Tuesday, January 8, 2008

Unhappy Valentines

(Pun definitely intended.)

A Mississippi court awarded a man $754,500 in damages against his wife's lover for "stolen affections" and loss of consortium (i.e. his wife's sexual "services").

The ex-lover apparently attempted to challenge the constitutionality of the law, on the ground that it is based on the "medieval" notion that a woman is the property of her husband, but the law was upheld.


Update (2008/01/09):

For those who are not familiar with the term, consortium was one of the three heads under which a plaintiff could claim moral damages. (These categories of moral injury have lost their importance in Québec civil law.)

The others heads were solatium (i.e. grief) and servitium (i.e. the loss of the domestic services of the plaintiff's wife).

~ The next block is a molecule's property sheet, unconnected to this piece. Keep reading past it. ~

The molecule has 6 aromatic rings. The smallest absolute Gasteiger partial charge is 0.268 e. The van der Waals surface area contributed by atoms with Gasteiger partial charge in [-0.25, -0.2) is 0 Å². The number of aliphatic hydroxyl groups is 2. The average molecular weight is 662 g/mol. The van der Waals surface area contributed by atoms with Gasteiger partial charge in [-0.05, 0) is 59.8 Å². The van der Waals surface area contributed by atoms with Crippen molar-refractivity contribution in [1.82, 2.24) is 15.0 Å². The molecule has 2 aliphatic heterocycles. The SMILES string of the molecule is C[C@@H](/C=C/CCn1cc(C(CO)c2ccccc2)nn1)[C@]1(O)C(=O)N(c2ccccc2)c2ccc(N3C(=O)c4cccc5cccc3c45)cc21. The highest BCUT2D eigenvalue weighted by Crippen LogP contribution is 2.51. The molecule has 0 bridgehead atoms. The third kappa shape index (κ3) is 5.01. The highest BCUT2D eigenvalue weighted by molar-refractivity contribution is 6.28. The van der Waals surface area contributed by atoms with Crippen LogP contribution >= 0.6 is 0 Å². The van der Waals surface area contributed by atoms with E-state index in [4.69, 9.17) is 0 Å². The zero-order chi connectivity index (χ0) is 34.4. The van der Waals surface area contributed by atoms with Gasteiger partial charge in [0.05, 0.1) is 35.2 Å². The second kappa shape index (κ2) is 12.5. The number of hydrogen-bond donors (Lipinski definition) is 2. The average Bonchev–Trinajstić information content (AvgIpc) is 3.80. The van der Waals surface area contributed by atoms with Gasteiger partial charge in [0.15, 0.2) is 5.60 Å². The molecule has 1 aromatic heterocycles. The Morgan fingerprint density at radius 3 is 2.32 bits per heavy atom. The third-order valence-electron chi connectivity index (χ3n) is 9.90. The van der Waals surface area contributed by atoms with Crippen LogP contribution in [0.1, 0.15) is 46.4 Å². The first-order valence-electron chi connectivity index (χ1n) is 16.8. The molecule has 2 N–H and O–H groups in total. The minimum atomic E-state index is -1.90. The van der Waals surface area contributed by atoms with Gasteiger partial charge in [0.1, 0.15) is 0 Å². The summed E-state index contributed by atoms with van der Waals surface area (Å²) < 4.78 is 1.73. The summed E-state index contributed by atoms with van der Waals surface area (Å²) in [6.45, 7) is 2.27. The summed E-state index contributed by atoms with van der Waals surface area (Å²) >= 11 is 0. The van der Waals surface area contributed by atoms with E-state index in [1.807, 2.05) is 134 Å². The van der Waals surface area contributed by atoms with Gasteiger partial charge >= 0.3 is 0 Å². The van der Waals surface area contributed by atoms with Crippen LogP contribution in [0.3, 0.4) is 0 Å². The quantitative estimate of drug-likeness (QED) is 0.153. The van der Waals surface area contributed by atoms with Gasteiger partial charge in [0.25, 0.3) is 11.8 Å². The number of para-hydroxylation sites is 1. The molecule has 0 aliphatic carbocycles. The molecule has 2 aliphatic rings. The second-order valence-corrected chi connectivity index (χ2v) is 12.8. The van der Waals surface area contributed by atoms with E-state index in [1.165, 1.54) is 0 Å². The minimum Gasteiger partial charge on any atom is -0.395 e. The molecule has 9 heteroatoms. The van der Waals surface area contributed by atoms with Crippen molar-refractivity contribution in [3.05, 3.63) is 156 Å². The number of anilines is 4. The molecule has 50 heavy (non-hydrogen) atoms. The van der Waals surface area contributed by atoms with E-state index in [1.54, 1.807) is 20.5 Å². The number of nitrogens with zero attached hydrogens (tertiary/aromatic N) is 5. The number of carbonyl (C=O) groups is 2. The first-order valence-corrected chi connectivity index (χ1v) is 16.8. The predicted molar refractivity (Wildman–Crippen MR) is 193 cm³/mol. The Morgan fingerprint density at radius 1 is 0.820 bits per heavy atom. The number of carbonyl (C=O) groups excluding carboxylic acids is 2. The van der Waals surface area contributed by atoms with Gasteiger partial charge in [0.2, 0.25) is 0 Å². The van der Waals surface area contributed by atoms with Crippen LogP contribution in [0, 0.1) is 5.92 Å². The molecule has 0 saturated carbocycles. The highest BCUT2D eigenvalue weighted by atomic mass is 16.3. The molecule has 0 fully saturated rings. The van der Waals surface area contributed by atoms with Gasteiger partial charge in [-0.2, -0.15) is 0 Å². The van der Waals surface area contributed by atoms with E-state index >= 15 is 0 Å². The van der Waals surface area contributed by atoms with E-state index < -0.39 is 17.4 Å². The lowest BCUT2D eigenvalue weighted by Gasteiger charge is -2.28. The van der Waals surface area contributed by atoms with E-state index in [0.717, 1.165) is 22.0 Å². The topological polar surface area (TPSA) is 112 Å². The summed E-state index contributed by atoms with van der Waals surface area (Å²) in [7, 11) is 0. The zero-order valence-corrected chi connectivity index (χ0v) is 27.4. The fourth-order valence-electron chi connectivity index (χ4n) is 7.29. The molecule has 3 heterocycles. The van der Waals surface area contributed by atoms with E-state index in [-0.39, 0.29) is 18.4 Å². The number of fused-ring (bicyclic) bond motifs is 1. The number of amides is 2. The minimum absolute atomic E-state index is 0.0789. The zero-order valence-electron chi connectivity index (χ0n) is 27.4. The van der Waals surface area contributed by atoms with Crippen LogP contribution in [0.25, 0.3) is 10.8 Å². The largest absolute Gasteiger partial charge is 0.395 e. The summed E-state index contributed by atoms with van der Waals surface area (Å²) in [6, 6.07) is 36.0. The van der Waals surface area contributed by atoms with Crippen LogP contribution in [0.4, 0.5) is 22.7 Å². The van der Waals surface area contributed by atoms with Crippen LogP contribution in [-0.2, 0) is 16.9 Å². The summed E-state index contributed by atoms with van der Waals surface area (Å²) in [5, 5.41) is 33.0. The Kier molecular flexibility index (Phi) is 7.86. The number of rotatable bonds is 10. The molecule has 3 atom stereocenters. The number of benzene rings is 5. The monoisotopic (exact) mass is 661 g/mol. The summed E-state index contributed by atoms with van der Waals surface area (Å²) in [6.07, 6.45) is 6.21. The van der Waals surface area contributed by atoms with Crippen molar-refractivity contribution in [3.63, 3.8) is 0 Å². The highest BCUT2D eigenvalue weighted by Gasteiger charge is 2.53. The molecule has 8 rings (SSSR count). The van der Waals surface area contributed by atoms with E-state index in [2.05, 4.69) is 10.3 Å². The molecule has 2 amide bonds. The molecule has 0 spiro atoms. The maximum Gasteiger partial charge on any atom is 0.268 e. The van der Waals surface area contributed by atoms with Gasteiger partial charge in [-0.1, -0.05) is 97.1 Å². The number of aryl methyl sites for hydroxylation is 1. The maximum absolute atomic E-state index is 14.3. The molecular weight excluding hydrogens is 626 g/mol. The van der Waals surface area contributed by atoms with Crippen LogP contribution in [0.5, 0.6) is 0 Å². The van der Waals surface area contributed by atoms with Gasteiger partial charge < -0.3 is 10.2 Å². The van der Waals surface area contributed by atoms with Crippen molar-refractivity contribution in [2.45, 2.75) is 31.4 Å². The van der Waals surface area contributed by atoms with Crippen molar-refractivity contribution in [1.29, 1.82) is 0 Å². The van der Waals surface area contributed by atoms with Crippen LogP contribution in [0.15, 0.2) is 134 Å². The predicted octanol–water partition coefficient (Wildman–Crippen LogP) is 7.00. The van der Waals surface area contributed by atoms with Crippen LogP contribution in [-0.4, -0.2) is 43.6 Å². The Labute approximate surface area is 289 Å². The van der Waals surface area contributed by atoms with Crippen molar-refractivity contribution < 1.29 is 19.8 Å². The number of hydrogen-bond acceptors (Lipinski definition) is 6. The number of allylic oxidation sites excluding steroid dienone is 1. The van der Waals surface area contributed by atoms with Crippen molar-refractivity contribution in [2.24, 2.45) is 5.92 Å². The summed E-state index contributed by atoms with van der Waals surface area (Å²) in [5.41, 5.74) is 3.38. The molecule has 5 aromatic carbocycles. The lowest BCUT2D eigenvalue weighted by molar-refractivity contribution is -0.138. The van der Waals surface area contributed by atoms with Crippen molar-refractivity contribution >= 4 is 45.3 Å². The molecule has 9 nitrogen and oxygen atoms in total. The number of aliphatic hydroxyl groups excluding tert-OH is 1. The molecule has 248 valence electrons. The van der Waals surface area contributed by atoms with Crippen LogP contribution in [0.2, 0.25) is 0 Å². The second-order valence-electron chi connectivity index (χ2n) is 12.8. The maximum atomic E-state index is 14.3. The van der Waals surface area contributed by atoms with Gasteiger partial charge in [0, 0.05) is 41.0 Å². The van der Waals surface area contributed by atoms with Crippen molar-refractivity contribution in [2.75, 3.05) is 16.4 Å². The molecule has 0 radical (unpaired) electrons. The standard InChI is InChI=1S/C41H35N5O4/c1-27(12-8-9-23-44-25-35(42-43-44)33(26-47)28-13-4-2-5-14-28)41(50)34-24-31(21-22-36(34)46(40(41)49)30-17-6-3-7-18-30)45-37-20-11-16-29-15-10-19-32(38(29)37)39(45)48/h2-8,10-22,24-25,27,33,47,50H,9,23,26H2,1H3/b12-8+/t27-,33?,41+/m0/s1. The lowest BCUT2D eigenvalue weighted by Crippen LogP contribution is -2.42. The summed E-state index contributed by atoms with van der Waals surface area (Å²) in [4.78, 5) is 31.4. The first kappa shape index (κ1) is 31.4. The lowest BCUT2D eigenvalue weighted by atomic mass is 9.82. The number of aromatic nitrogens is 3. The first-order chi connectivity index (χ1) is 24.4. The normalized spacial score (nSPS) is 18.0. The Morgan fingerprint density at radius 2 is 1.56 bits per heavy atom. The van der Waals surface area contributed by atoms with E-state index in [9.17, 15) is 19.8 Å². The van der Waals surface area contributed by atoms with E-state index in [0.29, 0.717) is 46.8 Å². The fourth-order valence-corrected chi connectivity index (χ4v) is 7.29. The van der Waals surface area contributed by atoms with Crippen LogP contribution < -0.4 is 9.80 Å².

It is unclear whether women could claim damages for loss of consortium. In my humble opinion, it would have been unlikely, as married women, lacking legal capacity, could not sue on their own, and had to do so via their husband.

This reminds me of a Canadian civil liability case from the 50's. The plaintiff was a husband who was suing a hairdresser on his own behalf and on behalf of his wife. His wife had her scalp badly burnt by hair dye products, and had become bald as a result. The husband claimed damages on account of a loss of solatium, because his wife was so disfigured that he could not go out with her in public anymore, and for loss of consortium, because she had become so ugly that he couldn't bring himself to have intercourse with her...

*sigh* How tactful...

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